For some years now working mums have been one of the fastest growing demographic groups for freelancing, franchising and self employment, driven in large part by a need for greater control over when and where they work.
It’s not just self employment, though. Many parents are flexing around several different jobs in order to pay the bills, reduce childcare costs and see their children more.
Widespread changes to the ways we now work have happened fairly quickly, enabled by technology. As the recent Taylor Review on Employment Practices in the Modern Economy found, legislation has not kept up with those changes.
In the old days going freelance was sold as giving you not only freedom to work when and where you wanted, but providing a higher income to make up for the lack of benefits such as holiday pay and sick pay.
That is not the case any more. Many freelance or gig jobs don’t pay more so you end up losing out on employment rights for no real return apart from flexibility. And if you need to work all the time to make ends meet, that kind of limits the whole work life balance thing.
Dads are particularly badly affected because of the lack of anything similar to Maternity Allowance for those who are self employed or who aren’t otherwise eligible for statutory paternity pay. The majority take no time off because they are not eligible or for other reasons.
Meanwhile self employed mums struggle with trying to keep their work going while attempting to squeeze in some time off for maternity leave and find it very tricky to work out what is allowed under HMRC guidelines. It doesn’t help that different advisers often say different things.
Can they work during their maternity leave, mums ask, just to keep the business going so they don’t have to start all over again after maternity leave? The answer is that they can do up to 10 Keeping in Touch Days without losing maternity pay, but any hours they do in any one day is counted as a full day.
On the other hand, and here’s the injustice, women on SMP can take on extra self employed work without losing any maternity pay.
The whole issue of self employment and employment rights has had quite a lot of attention – and rightly so given the rise of gig working and the like.
Organisations who provide advice to working families increasingly get asked questions by people with multiple jobs, who find it hard to believe the way the maternity pay system currently operates.
If you do two jobs and both are jobs for which you are eligible for Statutory Maternity Pay you can get two lots of SMP. However, if you do one job where you are eligible for SMP and one where you are only eligible for Maternity Allowance (MA), you can only get one lot of maternity pay.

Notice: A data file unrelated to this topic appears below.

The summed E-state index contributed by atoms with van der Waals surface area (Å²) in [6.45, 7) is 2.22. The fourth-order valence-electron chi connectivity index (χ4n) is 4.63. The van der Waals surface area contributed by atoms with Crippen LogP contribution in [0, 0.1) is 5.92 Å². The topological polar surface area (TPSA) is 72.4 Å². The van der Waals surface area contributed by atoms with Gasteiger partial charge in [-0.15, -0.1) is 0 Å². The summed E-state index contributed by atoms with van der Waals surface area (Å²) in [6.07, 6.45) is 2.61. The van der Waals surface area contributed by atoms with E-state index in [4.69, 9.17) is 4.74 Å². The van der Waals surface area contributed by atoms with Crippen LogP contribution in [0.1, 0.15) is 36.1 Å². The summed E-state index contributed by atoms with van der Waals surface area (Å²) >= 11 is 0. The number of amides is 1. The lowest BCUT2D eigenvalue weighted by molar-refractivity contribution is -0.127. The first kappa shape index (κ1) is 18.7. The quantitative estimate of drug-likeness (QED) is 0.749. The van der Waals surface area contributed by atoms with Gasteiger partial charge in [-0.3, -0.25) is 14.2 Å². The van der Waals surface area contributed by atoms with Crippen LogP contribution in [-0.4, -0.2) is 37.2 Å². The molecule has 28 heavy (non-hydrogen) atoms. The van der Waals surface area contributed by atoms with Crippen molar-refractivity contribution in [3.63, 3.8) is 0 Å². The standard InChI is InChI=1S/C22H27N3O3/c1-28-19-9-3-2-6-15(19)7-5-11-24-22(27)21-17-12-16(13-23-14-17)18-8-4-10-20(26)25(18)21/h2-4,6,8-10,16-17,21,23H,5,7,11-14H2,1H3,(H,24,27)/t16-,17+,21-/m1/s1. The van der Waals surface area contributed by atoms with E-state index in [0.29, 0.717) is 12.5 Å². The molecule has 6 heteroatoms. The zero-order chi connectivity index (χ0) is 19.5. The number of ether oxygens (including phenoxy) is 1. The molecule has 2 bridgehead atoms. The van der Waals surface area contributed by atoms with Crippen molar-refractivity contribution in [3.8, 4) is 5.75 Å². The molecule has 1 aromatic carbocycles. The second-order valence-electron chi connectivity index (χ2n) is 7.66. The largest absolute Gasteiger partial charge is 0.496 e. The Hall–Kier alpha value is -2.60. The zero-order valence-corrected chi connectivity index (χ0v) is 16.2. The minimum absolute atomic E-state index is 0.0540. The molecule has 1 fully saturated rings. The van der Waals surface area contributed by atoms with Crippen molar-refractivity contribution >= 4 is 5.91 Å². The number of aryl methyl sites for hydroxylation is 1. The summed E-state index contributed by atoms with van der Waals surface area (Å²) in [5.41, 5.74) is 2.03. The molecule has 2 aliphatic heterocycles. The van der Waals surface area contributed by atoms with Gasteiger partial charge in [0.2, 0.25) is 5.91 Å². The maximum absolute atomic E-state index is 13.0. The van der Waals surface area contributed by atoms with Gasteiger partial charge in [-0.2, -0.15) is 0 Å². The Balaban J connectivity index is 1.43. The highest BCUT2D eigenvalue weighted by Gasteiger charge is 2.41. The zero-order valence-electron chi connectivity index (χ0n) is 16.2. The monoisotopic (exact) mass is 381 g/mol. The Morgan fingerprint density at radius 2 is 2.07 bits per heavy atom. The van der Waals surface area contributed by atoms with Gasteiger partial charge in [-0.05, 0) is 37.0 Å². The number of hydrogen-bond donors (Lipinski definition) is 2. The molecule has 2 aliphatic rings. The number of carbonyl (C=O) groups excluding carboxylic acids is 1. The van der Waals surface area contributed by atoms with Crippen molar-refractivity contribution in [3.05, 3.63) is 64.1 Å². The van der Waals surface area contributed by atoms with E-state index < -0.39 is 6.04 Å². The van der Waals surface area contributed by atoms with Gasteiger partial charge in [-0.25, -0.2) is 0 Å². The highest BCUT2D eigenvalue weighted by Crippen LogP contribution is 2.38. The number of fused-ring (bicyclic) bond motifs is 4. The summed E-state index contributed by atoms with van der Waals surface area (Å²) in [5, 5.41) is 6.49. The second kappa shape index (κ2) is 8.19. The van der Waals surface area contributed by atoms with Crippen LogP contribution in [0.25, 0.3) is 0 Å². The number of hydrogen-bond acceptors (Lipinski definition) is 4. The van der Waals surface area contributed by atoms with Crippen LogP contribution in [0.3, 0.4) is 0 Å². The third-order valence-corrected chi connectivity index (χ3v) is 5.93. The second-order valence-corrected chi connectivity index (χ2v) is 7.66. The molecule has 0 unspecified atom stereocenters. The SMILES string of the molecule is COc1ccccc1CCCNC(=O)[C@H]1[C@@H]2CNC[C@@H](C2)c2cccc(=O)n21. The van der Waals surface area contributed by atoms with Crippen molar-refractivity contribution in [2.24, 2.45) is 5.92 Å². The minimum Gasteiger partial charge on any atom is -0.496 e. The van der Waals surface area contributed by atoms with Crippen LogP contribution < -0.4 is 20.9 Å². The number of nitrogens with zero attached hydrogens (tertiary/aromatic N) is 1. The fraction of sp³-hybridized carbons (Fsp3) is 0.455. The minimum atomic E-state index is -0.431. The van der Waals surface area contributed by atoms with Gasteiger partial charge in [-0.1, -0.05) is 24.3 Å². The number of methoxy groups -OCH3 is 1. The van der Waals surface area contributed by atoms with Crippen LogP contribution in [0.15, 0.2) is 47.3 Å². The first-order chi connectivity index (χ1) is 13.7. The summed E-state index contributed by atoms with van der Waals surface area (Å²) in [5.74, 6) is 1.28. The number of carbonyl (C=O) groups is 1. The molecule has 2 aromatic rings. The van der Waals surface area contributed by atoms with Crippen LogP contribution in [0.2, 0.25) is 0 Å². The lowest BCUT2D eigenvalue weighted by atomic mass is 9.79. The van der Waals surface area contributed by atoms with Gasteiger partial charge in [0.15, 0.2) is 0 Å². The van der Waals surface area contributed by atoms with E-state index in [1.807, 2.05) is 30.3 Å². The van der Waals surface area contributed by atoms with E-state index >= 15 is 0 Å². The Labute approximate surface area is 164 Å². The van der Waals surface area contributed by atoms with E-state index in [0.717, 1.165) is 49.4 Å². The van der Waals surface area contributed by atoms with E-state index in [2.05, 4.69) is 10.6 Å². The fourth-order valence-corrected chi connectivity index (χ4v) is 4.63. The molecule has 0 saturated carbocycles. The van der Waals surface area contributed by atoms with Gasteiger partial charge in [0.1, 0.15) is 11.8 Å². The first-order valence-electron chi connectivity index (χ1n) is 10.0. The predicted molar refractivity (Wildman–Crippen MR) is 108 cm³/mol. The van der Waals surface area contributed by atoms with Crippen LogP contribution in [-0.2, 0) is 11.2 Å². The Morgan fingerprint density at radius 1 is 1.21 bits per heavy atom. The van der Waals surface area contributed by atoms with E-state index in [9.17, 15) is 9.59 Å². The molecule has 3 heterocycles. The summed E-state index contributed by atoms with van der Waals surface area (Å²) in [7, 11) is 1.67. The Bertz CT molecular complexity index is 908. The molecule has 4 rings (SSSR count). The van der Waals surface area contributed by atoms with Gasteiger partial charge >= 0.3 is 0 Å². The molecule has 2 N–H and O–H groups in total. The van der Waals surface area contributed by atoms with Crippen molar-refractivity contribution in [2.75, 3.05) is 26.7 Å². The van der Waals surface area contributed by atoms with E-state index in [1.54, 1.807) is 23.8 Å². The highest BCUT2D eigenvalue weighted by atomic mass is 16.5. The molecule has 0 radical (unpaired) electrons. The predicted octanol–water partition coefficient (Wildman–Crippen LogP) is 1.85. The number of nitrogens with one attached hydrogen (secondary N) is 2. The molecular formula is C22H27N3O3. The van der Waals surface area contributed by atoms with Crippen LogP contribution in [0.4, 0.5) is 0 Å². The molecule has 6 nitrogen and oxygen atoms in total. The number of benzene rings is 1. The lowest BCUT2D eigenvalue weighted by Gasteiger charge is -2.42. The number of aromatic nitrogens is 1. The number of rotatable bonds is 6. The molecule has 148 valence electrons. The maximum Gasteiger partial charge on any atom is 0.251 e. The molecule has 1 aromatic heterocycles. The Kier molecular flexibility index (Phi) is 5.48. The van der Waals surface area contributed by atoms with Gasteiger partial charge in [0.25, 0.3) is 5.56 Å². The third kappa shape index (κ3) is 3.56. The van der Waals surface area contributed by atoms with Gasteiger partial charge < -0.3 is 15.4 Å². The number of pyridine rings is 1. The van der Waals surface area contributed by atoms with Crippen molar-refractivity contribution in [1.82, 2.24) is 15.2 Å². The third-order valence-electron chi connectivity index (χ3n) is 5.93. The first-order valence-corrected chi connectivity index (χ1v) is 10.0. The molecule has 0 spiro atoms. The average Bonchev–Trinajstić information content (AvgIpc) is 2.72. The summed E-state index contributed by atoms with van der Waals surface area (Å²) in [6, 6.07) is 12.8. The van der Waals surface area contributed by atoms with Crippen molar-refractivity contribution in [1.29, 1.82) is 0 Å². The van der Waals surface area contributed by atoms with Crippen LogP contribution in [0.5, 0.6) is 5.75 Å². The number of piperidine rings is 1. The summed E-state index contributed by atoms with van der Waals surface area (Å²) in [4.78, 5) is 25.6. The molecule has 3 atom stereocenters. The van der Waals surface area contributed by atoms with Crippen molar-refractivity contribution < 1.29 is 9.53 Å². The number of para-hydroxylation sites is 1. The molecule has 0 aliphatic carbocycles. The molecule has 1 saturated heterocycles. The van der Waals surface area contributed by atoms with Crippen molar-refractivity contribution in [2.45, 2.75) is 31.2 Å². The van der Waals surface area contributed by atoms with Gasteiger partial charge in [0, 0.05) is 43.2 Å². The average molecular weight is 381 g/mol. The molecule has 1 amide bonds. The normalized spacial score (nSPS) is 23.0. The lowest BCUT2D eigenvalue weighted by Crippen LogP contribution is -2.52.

The same goes if you do two jobs which qualify for MA. Given MA is no more than the statutory rate of £140.98 a week, it doesn’t stretch very far even if you have been putting in all sorts of hours on your multiple jobs.
It doesn’t seem very fair. Moreover, the whole push for mums and dads to share their parental leave does not apply to many self-employed parents because they do not have access to statutory Shared Parental Pay.
Firstly, Government needs to keep more up to speed with the rapid changes in how people work and the implications for rights and benefits. Part of this is to do with clarifying statutory definitions of, and protections linked to, employment status, something which is likely to be delayed until next year at the earliest.
What we have now is a system where many of the lowest paid workers in the UK are getting the least amount of parental leave support. In addition, many in some of the best paid jobs work for companies which provide generous enhanced parental leave policies.
Should the amount mothers can receive in SMP be capped in order to target more money at the lower paid [currently there is no cap on the amount that can be received in the first six weeks] or should it be increased all round?
Should we scrap paternity and maternity leave altogether and move instead to the kind of model Aviva launched recently – equal parental pay policies so parents can choose – outside of the compulsory first two weeks – whether the mum or dad takes time off?
We are in a period of great turbulence generally, in the midst of big social and technological changes. That will mean making sure the systems that support people at work need to be reviewed regularly and ensuring we have a parental leave system that works for as many people as possible.
In the meantime, a recent report calls for greater clarity about the national insurance and tax contributions the self-employed and “worker” status individuals need to make in order to secure access to paid family friendly statutory support. Forewarned is forearmed.
*A version of this article first appeared on the Huffington Post.